Steven Johnson: Yeah, we kind of forget that prior to COVID-19, influenza was the illness that we feared each season. And influenza has been associated with 20,000 to 60,000 deaths in the U.S. each flu season. So again, prior to COVID-19, this was the illness to fear. And, of course, this can especially attack the same types of individuals that COVID-19 is severe in. So people who are older, people with underlying comorbidities like obesity, hypertension, lung disease, heart disease, and so on, and then people with a weakened immune system. The other issue is that because of the social distancing and masking and other measures last year, it was actually a very mild flu season, which on the surface is a good thing, but one of the things about flu is that we give annual flu shots to kind of build up immunity. And part of that immunity is probably also triggered by being exposed to the flu virus. So there’s some concern that this year could actually be a worse flu season because people have lost some of that partial immunity, and, of course, I think people are also have, some have grown tired of the measures such as masking and social distancing. The other issue is, as a health care provider, we would like individuals vaccinated against influenza because we’d like to avoid kind of the confusion between these two respiratory diseases. They have signs and symptoms that overlap significantly. So for all of those reasons, that you should get your flu shot this month and next month, and I actually, for people over 65, I actually recommend the high dose influenza vaccine.

Bill Walsh: OK, thank you for that, Dr. Johnson. Dr. Strommen, let’s turn to you. According to the National Law Enforcement Officers Memorial Fund, COVID-19 is the leading cause of death for police officers through June 30th for the prior 18 months, more than firearm- and traffic-related incidents combined. How substantial is COVID’s toll on our frontline workers, and is our safety and quality of care compromised as a result?

Jane Strommen: You know, going to work during the COVID pandemic has really placed our frontline workers under immense and just really unprecedented pressure. It puts them at more physical, mental and social well-being risk. So exposure to excessive stress for prolonged periods can really have many harmful consequences on people’s emotional, mental well-being, and especially for our frontline workers. It can lead to burnout, the onset of mental disorders, such as depression and anxiety and trauma, and all these things can result in … unhealthy behaviors like using tobacco and alcohol, other substances, perhaps frequent absences from work, reduced productivity while at work, increasing the risk of suicide among frontline workers, especially health care workers. So to answer your question in the context of COVID-19, and especially in our health care settings, this may mean compromised in quality and safety of care, maybe a breach of protocols and guidelines, increased risk of infections, just a compromised capacity for the health system and our emergency response system. So it’s a serious problem. Our frontline workers have been under extraordinary stress for a prolonged period of time, and it is a concern.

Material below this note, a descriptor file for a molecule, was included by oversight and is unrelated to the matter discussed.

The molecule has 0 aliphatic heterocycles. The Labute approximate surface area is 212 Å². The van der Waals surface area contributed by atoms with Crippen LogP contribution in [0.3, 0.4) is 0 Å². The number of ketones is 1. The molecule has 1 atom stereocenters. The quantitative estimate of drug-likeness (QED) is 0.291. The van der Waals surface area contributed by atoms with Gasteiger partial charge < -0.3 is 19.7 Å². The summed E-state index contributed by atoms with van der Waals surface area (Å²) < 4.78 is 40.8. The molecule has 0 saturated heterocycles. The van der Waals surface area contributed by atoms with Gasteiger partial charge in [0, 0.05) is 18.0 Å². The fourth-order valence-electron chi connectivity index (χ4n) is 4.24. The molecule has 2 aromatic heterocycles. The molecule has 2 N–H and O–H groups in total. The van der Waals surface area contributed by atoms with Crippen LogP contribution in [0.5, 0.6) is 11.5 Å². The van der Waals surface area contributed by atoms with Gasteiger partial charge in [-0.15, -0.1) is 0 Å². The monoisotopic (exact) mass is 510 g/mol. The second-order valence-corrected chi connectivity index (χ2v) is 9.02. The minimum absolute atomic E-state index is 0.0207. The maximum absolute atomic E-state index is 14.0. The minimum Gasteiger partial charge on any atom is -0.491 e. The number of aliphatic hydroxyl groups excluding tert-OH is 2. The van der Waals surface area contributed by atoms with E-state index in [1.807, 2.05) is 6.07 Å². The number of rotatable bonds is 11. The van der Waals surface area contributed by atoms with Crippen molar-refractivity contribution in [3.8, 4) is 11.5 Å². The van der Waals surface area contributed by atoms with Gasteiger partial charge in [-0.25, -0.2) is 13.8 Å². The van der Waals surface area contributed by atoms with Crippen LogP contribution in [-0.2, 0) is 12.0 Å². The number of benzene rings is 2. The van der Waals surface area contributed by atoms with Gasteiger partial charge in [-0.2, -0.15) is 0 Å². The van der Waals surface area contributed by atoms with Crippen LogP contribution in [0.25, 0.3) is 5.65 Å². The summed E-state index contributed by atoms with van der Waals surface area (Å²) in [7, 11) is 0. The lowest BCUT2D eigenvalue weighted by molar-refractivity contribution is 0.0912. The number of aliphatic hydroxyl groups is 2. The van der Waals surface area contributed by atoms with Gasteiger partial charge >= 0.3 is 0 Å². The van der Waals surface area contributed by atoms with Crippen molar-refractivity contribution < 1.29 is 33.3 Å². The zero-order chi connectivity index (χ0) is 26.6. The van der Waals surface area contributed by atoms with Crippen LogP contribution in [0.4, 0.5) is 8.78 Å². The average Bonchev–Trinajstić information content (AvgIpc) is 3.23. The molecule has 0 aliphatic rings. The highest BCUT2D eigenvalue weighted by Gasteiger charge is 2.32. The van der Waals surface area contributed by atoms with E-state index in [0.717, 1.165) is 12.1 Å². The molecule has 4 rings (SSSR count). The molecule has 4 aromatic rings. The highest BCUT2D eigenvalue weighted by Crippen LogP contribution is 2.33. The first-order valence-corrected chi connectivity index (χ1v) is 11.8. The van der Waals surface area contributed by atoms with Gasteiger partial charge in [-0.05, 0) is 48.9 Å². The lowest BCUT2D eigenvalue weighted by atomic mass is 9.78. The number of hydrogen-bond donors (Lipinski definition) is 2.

Bill Walsh: The effects of COVID-19 continue to ripple across the country. Thank you for that, Dr. Strommen. Now it’s time to address more of your questions with Dr. Steven Johnson and Dr. Jane Strommen. Kevin, who do we have next on the line?

Kevin Craiglow: Bill, we’re going next to Joanne from Minnesota.

Bill Walsh: Hey, Joanne. Welcome to the program. Go ahead with your question.

Joanne: Yes, thank you. I’m calling; I have two grandsons, one is 13. And he has asthma and gets croup every year and is on a NEB machine. But his mother is afraid to have him get the vaccine because she’s heard that young men in that age group have gotten that peritonitis or carditis around the heart. Her other one, who is 12, was born under 2 pounds. He doesn’t seem to have health problems, but should they receive the vaccine or should they not? And one other quick one I’d like to stick in, I’m due for a shingles shot. How close can I have my third COVID shot, and how long would I have to wait to have the shingles shot? Thank you.

Bill Walsh: All right. Thank you, Joanne. Dr. Johnson, do you want to address that? Maybe you can address the shingles shot question first, and then we can get into whether vaccines would be appropriate for these youngsters.

Steven Johnson: Yeah, so in terms of the shingles shot, it can be given at the same time as the COVID-19 vaccine. As we had talked about earlier, the recommendation to space COVID 19 vaccines at least two weeks apart from other vaccines has been removed. I would say that that the shingles vaccine can cause significant side effects. It’s a very powerful vaccine, as I like to tell people it’s really, if you’re feeling poorly after it, it’s really a sign that it’s really making your immune system attack the shingles virus and develop immunity. And, of course, some of our COVID-19 vaccines also have reactions that include fever and so on. So, it’s certainly fine to space out the two by a couple of days and so on, just so you’re not dealing with the symptoms of both at the same time, but on the other hand, it’s certainly not wrong to get them on the same day. And we’ve certainly done that in our practice. In terms of the questions about vaccines for the 12- and 13-year-old, for specific situations like this that involve specific people, I always encourage you to talk with their pediatrician just because they would have a clear background of the medical history, and so on. But I would say that why we recommend vaccines in people, in adolescents of this age, is that we feel that the benefits outweigh the risks. And, of course, anything in medicine, there’s always a risk benefit analysis. And so, individuals that have asthma, that’s a potential risk factor for difficulties with COVID-19, so as an across the board statement, it sounds like you should get the vaccines, but for your specific grandchildren, I would want you to have them talk directly with their pediatrician.